Source Control Program
In 2023 the City of Anacortes launched a new program to prevent stormwater pollution from businesses and public properties with pollutant generating activities. This program is called "Source Control" and is required under the City's Western Washington Phase II Municipal Stormwater Permit. By taking action to prevent pollution, this program will help keep our streams, lakes, and Salish Sea healthy for residents, businesses, and wildlife.
This is accomplished through technical assistance visits that are designed to reduce or eliminate hazardous waste and pollutants at the source. A local stormwater inspector will meet with your organization to evaluate current activities and practices. They will discuss concerns, observations, solutions, and work directly with the business owner to help solve common challenges around hazardous materials, stormwater, solid waste, and spill prevention. This collaborative process limits liability, reduces risk, and improves work environments.
If you would like to learn more about this program, contact Stormwater Inspector Aaron Esterholt at email@example.com or call 360.299.1508.
To learn more about other pollution prevention programs in Washington, visit Department of Ecology's Pollution Prevention Assistance program.
FREQUENTLY ASKED QUESTIONS
What is Source Control?
Source Control is stopping pollution before it enters the storm system. Rain water picks up what it touches, like oil or excess fertilizer, and washes it into the Salish Sea. Source control aims to reduce contamination from everyday business activities that could create spills or wash pollution into our storm system.
Polluted runoff from an individual site may appear minor to the owner or to the public, but the combined pollution from all commercial, industrial, and other activities that is collected and discharged to the waterways has negative impacts on salmon, orcas, and all species that depend on water quality in the Salish Sea. It is much easier and cost effective to stop the pollution before it enters the storm system than to try to remove it from the stormwater.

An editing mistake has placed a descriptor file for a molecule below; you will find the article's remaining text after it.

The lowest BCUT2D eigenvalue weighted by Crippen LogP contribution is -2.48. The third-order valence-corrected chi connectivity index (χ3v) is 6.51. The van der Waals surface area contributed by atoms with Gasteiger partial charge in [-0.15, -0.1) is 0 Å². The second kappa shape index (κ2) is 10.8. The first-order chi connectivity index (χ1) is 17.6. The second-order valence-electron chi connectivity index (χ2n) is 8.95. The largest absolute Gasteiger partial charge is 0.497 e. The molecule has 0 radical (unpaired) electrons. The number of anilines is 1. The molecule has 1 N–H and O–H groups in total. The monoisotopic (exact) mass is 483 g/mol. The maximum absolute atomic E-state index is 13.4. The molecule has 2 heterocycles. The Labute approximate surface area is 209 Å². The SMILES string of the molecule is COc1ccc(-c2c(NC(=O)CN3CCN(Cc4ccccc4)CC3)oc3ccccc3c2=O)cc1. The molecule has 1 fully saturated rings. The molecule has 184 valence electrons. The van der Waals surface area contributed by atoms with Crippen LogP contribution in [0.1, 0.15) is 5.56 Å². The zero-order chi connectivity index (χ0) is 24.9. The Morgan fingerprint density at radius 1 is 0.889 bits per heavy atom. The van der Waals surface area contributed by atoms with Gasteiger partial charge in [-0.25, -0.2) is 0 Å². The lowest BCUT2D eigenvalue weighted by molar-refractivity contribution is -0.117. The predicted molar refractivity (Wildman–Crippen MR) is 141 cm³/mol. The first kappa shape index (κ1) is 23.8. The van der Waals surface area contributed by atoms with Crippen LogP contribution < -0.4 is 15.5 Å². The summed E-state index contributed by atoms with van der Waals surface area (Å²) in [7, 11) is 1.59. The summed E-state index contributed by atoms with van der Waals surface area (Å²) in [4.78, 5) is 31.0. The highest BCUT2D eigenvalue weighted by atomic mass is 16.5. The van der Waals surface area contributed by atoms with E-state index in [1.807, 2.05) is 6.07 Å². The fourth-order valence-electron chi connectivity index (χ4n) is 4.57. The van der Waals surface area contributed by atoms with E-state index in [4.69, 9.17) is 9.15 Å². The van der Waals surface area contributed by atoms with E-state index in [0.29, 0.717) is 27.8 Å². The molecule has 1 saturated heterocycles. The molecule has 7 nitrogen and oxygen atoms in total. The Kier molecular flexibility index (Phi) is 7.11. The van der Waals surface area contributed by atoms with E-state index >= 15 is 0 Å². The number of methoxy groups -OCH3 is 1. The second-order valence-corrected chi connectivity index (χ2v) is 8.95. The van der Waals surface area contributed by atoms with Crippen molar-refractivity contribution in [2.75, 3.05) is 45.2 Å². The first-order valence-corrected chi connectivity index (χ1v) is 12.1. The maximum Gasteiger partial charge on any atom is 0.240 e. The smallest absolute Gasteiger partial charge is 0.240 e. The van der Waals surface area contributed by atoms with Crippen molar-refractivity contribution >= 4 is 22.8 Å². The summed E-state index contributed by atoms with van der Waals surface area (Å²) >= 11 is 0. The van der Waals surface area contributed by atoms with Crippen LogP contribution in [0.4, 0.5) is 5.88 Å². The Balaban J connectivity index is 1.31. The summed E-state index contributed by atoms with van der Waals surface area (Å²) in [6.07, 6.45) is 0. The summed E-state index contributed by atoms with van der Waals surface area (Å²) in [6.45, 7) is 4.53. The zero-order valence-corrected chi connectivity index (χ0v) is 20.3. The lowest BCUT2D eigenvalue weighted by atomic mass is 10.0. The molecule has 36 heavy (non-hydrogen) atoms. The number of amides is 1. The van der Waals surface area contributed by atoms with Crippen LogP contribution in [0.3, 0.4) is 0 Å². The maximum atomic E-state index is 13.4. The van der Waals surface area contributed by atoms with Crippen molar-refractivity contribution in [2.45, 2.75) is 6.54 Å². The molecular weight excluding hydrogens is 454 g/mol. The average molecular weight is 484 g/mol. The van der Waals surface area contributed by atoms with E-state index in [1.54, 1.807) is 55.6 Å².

Why is the City starting a Source Control Program and how does it work?
A City inspector may come to your business to conduct a Source Control inspection. The inspector will be looking at the outdoor areas for possible sources of pollution.
The Source Control Program is focused on first providing education and technical assistance to businesses. Many source control issues can be resolved with implementing best management practices (BMPs) that are typically behavior based (such as making sure that dumpster lids remain closed) or taking simple steps like providing secondary containment for any chemicals stored outdoors. Larger retrofits will only be required if operational changes do not prevent illicit discharges to the storm drainage system.
Where can I find additional information on pollution prevention for my business?
A great resource for Best Management Practices is the Department of Ecology's 2019 Stormwater Management Manual for Western Washington. Volume IV contains useful Source Control BMPs and may be found here.
Commonly used Best Management Practices (BMPs) include:
- Preventative Maintenance/Good Housekeeping
- Spill Prevention and Cleanup
- Spills of Oil and Hazardous Substances
- Washing and Steam Cleaning Vehicles/Equipment/Building Structures
- Storage of Liquid, Food Waste, or Dangerous Waste Containers
- Storage of Liquids in Permanent Aboveground Tanks
- Storage or Transfer (Outside) of Solid Raw Materials, Byproducts, or Finished Products
- Parking and Storage of Vehicles and Equipment
- Landscaping and Lawn/Vegetation Management
- Dust Control at Manufacturing Areas
- Storage of Dry Pesticides and Fertilizers
- Fueling at Dedicated Stations
- Loading and Unloading Areas for Liquid or Solid Material
- In-Water and Over-Water Fueling
- Building, Repair, and Maintenance of Boats and Ships
- Maintenance and Repair of Vehicles and Equipment
- Manufacturing Activities (Outside)
- Construction Demolition
- Fertilizer Application
- Building, Repair, Remodeling, Painting, and Construction
What if I already have a NPDES Industrial Stormwater Permit with the Department of Ecology?
The proposed code amendment clarifies that implementation of all stormwater Best Management Practices required by a NPDES Industrial Stormwater Permit or State Waste Discharge Permit is considered compliance with the City's Source Control Program.
For additional questions, please contact Aaron Esterholt, Stormwater Inspector, at firstname.lastname@example.org or 360.299.1508.